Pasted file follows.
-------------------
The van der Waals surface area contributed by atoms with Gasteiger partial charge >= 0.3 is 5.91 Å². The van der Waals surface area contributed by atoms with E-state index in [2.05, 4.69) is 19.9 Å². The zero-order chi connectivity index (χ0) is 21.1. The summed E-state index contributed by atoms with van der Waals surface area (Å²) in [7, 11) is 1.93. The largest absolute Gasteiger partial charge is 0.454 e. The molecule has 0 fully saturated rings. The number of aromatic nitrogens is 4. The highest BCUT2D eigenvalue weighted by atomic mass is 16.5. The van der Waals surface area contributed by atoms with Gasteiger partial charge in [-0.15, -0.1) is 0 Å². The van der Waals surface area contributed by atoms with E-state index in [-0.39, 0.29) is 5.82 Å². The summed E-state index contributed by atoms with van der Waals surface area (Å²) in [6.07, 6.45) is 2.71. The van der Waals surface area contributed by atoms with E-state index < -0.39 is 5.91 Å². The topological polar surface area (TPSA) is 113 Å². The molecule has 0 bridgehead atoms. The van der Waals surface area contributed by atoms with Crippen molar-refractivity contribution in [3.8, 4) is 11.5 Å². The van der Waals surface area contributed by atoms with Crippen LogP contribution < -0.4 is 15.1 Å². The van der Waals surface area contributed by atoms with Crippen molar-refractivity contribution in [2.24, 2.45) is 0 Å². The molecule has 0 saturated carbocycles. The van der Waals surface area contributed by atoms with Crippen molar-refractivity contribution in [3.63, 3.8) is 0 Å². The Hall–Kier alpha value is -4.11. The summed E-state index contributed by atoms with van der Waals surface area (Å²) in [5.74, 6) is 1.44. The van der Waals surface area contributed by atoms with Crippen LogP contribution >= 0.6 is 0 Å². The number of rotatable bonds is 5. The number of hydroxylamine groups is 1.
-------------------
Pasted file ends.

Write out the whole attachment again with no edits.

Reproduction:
The van der Waals surface area contributed by atoms with Gasteiger partial charge >= 0.3 is 5.91 Å². The van der Waals surface area contributed by atoms with E-state index in [2.05, 4.69) is 19.9 Å². The zero-order chi connectivity index (χ0) is 21.1. The summed E-state index contributed by atoms with van der Waals surface area (Å²) in [7, 11) is 1.93. The largest absolute Gasteiger partial charge is 0.454 e. The molecule has 0 fully saturated rings. The number of aromatic nitrogens is 4. The highest BCUT2D eigenvalue weighted by atomic mass is 16.5. The van der Waals surface area contributed by atoms with Gasteiger partial charge in [-0.15, -0.1) is 0 Å². The van der Waals surface area contributed by atoms with E-state index in [-0.39, 0.29) is 5.82 Å². The summed E-state index contributed by atoms with van der Waals surface area (Å²) in [6.07, 6.45) is 2.71. The van der Waals surface area contributed by atoms with E-state index < -0.39 is 5.91 Å². The topological polar surface area (TPSA) is 113 Å². The molecule has 0 bridgehead atoms. The van der Waals surface area contributed by atoms with Crippen molar-refractivity contribution in [3.8, 4) is 11.5 Å². The van der Waals surface area contributed by atoms with Crippen LogP contribution < -0.4 is 15.1 Å². The van der Waals surface area contributed by atoms with Crippen molar-refractivity contribution in [2.24, 2.45) is 0 Å². The molecule has 0 saturated carbocycles. The van der Waals surface area contributed by atoms with Crippen molar-refractivity contribution in [3.63, 3.8) is 0 Å². The Hall–Kier alpha value is -4.11. The summed E-state index contributed by atoms with van der Waals surface area (Å²) in [5.74, 6) is 1.44. The van der Waals surface area contributed by atoms with Crippen LogP contribution >= 0.6 is 0 Å². The number of rotatable bonds is 5. The number of hydroxylamine groups is 1.